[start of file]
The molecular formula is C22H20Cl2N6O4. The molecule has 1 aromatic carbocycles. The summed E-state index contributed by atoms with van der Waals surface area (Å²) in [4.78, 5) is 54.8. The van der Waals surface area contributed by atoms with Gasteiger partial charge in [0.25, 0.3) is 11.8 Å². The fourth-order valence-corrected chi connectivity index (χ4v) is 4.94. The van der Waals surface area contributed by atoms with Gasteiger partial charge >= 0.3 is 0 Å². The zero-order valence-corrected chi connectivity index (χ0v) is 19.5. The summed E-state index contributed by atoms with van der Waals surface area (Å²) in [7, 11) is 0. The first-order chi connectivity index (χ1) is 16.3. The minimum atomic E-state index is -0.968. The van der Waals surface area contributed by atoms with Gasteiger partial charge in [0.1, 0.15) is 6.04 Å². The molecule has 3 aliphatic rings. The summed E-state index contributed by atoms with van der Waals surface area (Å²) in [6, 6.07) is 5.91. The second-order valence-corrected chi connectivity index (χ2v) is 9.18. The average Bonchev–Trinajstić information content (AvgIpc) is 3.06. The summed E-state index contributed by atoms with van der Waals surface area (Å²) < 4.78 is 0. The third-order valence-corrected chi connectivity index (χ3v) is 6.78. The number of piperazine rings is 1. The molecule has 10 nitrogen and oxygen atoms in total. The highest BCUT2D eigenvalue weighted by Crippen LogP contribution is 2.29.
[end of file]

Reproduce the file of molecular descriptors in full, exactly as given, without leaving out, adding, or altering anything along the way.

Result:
The molecular formula is C22H20Cl2N6O4. The molecule has 1 aromatic carbocycles. The summed E-state index contributed by atoms with van der Waals surface area (Å²) in [4.78, 5) is 54.8. The van der Waals surface area contributed by atoms with Gasteiger partial charge in [0.25, 0.3) is 11.8 Å². The fourth-order valence-corrected chi connectivity index (χ4v) is 4.94. The van der Waals surface area contributed by atoms with Gasteiger partial charge >= 0.3 is 0 Å². The zero-order valence-corrected chi connectivity index (χ0v) is 19.5. The summed E-state index contributed by atoms with van der Waals surface area (Å²) in [7, 11) is 0. The first-order chi connectivity index (χ1) is 16.3. The minimum atomic E-state index is -0.968. The van der Waals surface area contributed by atoms with Gasteiger partial charge in [0.1, 0.15) is 6.04 Å². The molecule has 3 aliphatic rings. The summed E-state index contributed by atoms with van der Waals surface area (Å²) in [6, 6.07) is 5.91. The second-order valence-corrected chi connectivity index (χ2v) is 9.18. The average Bonchev–Trinajstić information content (AvgIpc) is 3.06. The summed E-state index contributed by atoms with van der Waals surface area (Å²) < 4.78 is 0. The third-order valence-corrected chi connectivity index (χ3v) is 6.78. The number of piperazine rings is 1. The molecule has 10 nitrogen and oxygen atoms in total. The highest BCUT2D eigenvalue weighted by Crippen LogP contribution is 2.29.